Marlinchen and her two sisters live with their wizard father in a city shifting from magic to industry. As Oblya’s last true witches, she and her sisters are little more than a tourist trap as they treat their clients with archaic remedies and beguile them with nostalgic charm. Marlinchen spends her days divining secrets in exchange for rubles and trying to placate her tyrannical, xenophobic father, who keeps his daughters sequestered from the outside world. But at night, Marlinchen and her sisters sneak out to enjoy the city’s amenities and revel in its thrills, particularly the recently established ballet theater, where Marlinchen meets a dancer who quickly captures her heart. 

As Marlinchen’s late-night trysts grow more fervent and frequent, so does the threat of her father’s rage and magic. And while Oblya flourishes with culture and bustles with enterprise, a monster lurks in its midst, borne of intolerance and resentment and suffused with old-world power. Caught between history and progress and blood and desire, Marlinchen must draw upon her own magic to keep her city safe and find her place within it.


Marlinchen and her two sisters are witches who live with their father, the last wizard, in the city of Oblya. Marlinchen and her sisters must use their magic to earn money for their family since their father was cursed. The girls are never allowed to leave their home. One night, Marlinchen and her sisters sneak into the city to see the ballet. She falls in love with the show and the principal dancer Sevas. After this taste of freedom, Marlinchen pushes the boundaries to leave her home more, but her father’s anger becomes more threatening as she has more secrets to keep from him. 

I wasn’t familiar with The Juniper Tree story, which this book is based on, so this story was a surprise to me. I really liked Marlinchen, though the people around her didn’t like her at all. She suffered abuse from her family and some clients. Though some parts of this story were difficult to read, I loved the twists and it had a meaningful ending. 

I had the opportunity to meet Ava Reid yesterday in Toronto. After hearing her speak about the book, including her inspiration and publishing process, I feel like I understand the book much better.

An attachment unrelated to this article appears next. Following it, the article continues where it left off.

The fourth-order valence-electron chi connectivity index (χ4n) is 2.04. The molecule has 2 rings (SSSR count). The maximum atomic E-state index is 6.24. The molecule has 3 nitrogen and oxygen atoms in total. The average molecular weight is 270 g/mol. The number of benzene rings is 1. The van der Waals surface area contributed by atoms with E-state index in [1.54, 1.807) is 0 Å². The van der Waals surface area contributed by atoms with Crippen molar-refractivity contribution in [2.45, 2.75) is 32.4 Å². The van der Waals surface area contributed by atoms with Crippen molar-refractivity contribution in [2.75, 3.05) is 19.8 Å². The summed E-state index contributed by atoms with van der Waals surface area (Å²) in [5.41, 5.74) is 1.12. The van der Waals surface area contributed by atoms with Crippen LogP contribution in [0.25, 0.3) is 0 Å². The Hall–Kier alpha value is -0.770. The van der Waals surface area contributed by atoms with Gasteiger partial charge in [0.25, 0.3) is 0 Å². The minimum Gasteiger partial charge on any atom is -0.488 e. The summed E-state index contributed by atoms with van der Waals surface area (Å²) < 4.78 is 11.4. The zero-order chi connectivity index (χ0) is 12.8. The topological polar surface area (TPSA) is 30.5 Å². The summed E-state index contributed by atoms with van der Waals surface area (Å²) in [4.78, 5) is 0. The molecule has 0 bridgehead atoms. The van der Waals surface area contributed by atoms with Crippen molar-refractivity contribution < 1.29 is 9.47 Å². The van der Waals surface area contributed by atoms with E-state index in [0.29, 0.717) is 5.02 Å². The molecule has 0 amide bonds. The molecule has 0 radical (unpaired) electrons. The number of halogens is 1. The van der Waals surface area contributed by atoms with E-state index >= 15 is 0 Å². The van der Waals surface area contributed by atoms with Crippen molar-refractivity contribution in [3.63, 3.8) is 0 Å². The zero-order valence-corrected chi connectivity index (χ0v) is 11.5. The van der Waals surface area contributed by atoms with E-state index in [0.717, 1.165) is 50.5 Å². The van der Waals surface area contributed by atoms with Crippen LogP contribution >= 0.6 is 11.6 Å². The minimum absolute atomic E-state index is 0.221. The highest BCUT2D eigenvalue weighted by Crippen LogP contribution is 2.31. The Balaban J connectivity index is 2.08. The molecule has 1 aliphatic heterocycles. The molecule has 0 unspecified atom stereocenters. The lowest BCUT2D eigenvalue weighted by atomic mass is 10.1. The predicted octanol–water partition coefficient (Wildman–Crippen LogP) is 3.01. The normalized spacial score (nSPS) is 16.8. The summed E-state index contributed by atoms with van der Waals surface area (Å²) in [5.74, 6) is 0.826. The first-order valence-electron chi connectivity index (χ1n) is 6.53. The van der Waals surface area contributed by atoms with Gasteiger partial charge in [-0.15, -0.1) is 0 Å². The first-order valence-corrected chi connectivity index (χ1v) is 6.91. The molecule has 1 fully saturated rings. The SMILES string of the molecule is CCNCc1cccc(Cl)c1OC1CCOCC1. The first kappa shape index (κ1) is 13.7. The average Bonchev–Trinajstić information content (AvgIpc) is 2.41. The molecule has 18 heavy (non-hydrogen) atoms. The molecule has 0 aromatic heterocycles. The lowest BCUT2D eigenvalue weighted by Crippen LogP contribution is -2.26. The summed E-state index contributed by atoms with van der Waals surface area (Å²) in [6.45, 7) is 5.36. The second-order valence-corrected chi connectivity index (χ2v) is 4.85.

Juniper and Thorn is a thought-provoking gothic horror. 

Content Warnings: physical and emotional abuse, child abuse (emotional, sexual and physical), rape, murder, death of animals, death of parent, body horror, cannibalism

What to read next:

The Wolf and the Woodsman by Ava Reid

Have you read Juniper and Thorn? What did you think of it?

Review: The Writing Retreat

Title: The Writing Retreat
Author: Julia Bartz
Genre: Thriller, Contemporary
Publisher: Simon and Schuster Canada
Source: Publisher and Tandem Collective
Format: Paperback
Release Date: February 21, 2023
Rating: ★★★


Goodreads Synopsis:

A book deal to die for. 

Five attendees are selected for a month-long writing retreat at the remote estate of Roza Vallo, the controversial high priestess of feminist horror. Alex, a struggling writer, is thrilled.

Upon arrival, they discover they must complete an entire novel from scratch, and the best one will receive a seven-figure publishing deal. Alex’s long-extinguished dream now seems within reach.

But then the women begin to die.

Trapped, terrified yet still desperately writing, it is clear there is more than a publishing deal at stake at Blackbriar Estate. Alex must confront her own demons – and finish her novel – to save herself.

This unhinged, propulsive, claustrophobic closed-door thriller will pull you in and spit you out…


Bestselling author Roza Vallo hosts a writing retreat at her remote estate for aspiring writers under thirty-years-old. When Alex finds out that she’s been chosen for this exclusive retreat, she’s excited but there’s a problem. She’s had writer’s block for a year. On top of that, her ex-best friend, who she had a fight with a year before, has also been chosen to go to the retreat. The experience isn’t what they expected. Roza wants them to each write a complete novel, writing 3,000 words a day to complete it in a month. However, the women begin to feel trapped, and strange things start happening. It isn’t just their writing careers that are at stake, but their lives as well.